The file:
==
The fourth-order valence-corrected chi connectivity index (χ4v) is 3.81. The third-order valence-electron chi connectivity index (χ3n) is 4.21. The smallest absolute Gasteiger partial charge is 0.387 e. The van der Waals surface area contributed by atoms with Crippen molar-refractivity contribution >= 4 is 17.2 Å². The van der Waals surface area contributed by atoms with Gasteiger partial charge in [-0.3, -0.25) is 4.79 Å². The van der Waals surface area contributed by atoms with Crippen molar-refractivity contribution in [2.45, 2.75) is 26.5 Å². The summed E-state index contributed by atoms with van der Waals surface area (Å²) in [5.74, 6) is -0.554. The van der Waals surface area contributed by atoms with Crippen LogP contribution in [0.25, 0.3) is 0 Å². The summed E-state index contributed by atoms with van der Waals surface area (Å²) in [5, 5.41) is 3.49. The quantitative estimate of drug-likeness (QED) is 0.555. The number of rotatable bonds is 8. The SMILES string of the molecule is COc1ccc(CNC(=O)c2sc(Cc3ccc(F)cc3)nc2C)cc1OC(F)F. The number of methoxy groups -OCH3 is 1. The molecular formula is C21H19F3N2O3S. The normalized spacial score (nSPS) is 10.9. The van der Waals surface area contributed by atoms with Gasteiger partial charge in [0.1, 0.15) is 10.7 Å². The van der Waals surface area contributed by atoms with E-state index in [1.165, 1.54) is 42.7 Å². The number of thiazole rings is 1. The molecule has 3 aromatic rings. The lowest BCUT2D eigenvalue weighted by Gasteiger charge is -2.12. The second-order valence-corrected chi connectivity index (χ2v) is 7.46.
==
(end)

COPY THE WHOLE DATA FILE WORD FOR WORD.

The fourth-order valence-corrected chi connectivity index (χ4v) is 3.81. The third-order valence-electron chi connectivity index (χ3n) is 4.21. The smallest absolute Gasteiger partial charge is 0.387 e. The van der Waals surface area contributed by atoms with Crippen molar-refractivity contribution >= 4 is 17.2 Å². The van der Waals surface area contributed by atoms with Gasteiger partial charge in [-0.3, -0.25) is 4.79 Å². The van der Waals surface area contributed by atoms with Crippen molar-refractivity contribution in [2.45, 2.75) is 26.5 Å². The summed E-state index contributed by atoms with van der Waals surface area (Å²) in [5.74, 6) is -0.554. The van der Waals surface area contributed by atoms with Crippen LogP contribution in [0.25, 0.3) is 0 Å². The summed E-state index contributed by atoms with van der Waals surface area (Å²) in [5, 5.41) is 3.49. The quantitative estimate of drug-likeness (QED) is 0.555. The number of rotatable bonds is 8. The SMILES string of the molecule is COc1ccc(CNC(=O)c2sc(Cc3ccc(F)cc3)nc2C)cc1OC(F)F. The number of methoxy groups -OCH3 is 1. The molecular formula is C21H19F3N2O3S. The normalized spacial score (nSPS) is 10.9. The van der Waals surface area contributed by atoms with Gasteiger partial charge in [0.1, 0.15) is 10.7 Å². The van der Waals surface area contributed by atoms with E-state index in [1.165, 1.54) is 42.7 Å². The number of thiazole rings is 1. The molecule has 3 aromatic rings. The lowest BCUT2D eigenvalue weighted by Gasteiger charge is -2.12. The second-order valence-corrected chi connectivity index (χ2v) is 7.46.